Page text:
Dr. Bamdad: As a small start-up company we are always looking for funding. We have recently opened an equity raise. We had been waiting for our paper to come out. In addition, we are now receiving offers from rather large companies wanting to invest in Minerva.


CEOCFO: What challenges do you foresee for Minerva Biotechnologies? 

Dr. Bamdad: One challenge is that the big distribution companies   selling stem cell reagents are already locked into selling products based on using FGF (fibroblast growth factor) as the growth factor. Millions of dollars have been spent developing and promoting something that we just showed does not work. It will be a challenge to turn that ship around. However, we think that once the end-user tries our product, NM23 and our related stem cell products, they will rapidly have a change of heart. It is just easier and produces a better stem cell that is easier to work with, in the end – higher cloning efficiency, higher efficiency of differentiation, etc. Some researchers we collaborate with were working with iPS cells that were not optimal. But, when they used our growth factor, NM23, they starting seeing an improvement in their stem cells and in their final product when they differentiated them. We are currently collaborating with a company that has been making cardiomyocytes that they sell to drug companies for drug screening and toxicity testing -- it took about 4 weeks to turn their ship around. They went from a very low efficiency of making cardiomyocytes to an incredibly high efficiency and a higher quality of cardiomyocytes. We believe that once people start using our growth factor and our stem cell surfaces it will not be hard to convince them.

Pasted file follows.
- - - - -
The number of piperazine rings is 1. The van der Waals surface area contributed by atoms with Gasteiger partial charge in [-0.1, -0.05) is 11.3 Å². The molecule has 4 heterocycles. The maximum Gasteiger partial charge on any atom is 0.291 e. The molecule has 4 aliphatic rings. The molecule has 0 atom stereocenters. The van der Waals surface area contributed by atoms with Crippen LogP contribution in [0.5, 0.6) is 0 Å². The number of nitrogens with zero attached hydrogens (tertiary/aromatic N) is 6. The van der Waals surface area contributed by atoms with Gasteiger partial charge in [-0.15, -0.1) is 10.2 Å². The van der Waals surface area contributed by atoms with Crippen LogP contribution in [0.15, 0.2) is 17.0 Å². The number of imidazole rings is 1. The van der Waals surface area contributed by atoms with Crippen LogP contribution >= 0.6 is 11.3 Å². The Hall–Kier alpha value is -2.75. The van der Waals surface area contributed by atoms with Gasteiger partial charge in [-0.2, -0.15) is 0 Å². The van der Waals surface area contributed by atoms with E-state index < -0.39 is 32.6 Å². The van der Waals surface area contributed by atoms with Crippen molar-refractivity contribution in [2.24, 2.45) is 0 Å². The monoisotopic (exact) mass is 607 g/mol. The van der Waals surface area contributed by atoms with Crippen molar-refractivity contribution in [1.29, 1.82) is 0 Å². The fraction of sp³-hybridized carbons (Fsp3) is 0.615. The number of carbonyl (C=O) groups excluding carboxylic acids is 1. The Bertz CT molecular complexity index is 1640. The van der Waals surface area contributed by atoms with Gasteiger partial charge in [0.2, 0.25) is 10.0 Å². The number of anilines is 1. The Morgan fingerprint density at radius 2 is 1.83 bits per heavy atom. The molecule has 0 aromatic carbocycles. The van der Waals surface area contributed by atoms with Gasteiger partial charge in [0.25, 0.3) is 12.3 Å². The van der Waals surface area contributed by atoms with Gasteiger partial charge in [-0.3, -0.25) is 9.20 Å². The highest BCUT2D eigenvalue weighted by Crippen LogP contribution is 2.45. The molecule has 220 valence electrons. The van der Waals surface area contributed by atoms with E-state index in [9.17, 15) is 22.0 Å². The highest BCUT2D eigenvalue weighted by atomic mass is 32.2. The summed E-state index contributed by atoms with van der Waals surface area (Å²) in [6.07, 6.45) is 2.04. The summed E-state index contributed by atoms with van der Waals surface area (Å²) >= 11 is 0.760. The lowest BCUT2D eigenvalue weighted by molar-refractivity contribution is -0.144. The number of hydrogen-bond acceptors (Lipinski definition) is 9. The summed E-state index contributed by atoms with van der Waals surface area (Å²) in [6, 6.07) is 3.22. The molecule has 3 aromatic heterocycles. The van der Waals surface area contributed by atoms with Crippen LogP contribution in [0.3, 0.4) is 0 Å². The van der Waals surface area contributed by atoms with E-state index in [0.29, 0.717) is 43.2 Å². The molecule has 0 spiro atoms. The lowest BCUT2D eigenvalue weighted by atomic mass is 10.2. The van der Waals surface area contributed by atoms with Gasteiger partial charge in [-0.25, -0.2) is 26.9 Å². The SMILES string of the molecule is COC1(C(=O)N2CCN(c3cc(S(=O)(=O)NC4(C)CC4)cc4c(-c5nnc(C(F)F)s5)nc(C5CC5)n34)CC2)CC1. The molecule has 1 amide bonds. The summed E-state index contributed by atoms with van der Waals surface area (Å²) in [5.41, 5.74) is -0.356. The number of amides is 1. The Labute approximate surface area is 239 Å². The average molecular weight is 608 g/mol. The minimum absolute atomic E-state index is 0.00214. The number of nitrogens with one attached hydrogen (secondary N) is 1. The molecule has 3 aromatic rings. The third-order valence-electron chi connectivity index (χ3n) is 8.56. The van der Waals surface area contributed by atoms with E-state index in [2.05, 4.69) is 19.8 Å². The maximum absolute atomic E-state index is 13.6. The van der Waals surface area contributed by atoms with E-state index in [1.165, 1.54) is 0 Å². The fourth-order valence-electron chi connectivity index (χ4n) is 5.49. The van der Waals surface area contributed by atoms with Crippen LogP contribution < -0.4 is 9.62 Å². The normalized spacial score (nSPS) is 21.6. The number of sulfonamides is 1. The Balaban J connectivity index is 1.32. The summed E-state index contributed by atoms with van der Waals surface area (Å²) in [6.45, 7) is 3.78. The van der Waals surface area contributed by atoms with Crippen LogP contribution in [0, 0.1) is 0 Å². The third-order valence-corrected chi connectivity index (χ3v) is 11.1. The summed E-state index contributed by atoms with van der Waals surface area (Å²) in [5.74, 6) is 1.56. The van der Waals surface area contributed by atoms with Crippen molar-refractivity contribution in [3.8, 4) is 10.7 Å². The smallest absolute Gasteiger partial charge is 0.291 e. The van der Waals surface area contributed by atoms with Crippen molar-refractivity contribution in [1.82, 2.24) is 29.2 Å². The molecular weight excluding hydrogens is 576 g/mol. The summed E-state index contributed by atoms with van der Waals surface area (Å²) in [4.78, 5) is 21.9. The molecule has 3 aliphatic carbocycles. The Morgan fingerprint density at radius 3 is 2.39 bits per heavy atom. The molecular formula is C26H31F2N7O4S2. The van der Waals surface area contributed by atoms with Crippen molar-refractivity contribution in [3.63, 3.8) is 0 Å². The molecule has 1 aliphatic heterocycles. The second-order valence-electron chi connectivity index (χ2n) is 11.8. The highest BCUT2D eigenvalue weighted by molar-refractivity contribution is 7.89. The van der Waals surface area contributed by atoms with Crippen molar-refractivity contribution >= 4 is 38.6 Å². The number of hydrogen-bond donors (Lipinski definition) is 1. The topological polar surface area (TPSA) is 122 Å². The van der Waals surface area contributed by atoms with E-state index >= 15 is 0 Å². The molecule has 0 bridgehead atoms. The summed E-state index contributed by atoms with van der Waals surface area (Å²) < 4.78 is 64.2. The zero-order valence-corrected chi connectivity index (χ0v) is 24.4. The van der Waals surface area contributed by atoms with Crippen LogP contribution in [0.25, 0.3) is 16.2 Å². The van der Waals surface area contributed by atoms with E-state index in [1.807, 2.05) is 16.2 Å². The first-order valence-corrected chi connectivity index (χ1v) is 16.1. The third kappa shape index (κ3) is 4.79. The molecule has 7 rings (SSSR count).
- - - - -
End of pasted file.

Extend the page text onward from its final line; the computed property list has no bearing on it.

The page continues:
CEOCFO: What has been most valuable from your previous experiences as you have been working on and developing Minerva Biotechnologies?

Dr. Bamdad: What I have learned from my past experiences is to always keep your eye on the prize and do not be encumbered by conventional wisdom – it is usually not all that wise. I have known from that first experience when we saw how cancer cells grow that I was right, and I knew that eventually we would get there. It is like putting together the pieces of a puzzle; when you get enough of the pieces in place, then everyone can see it. Suddenly everything flips, everybody wants to use it, and everybody wants to get on board. I believe we are now bringing that picture into sharp focus.


CEOCFO: During this long process of development, how do you handle frustration when dealing with a technology so potentially game-changing and life-saving?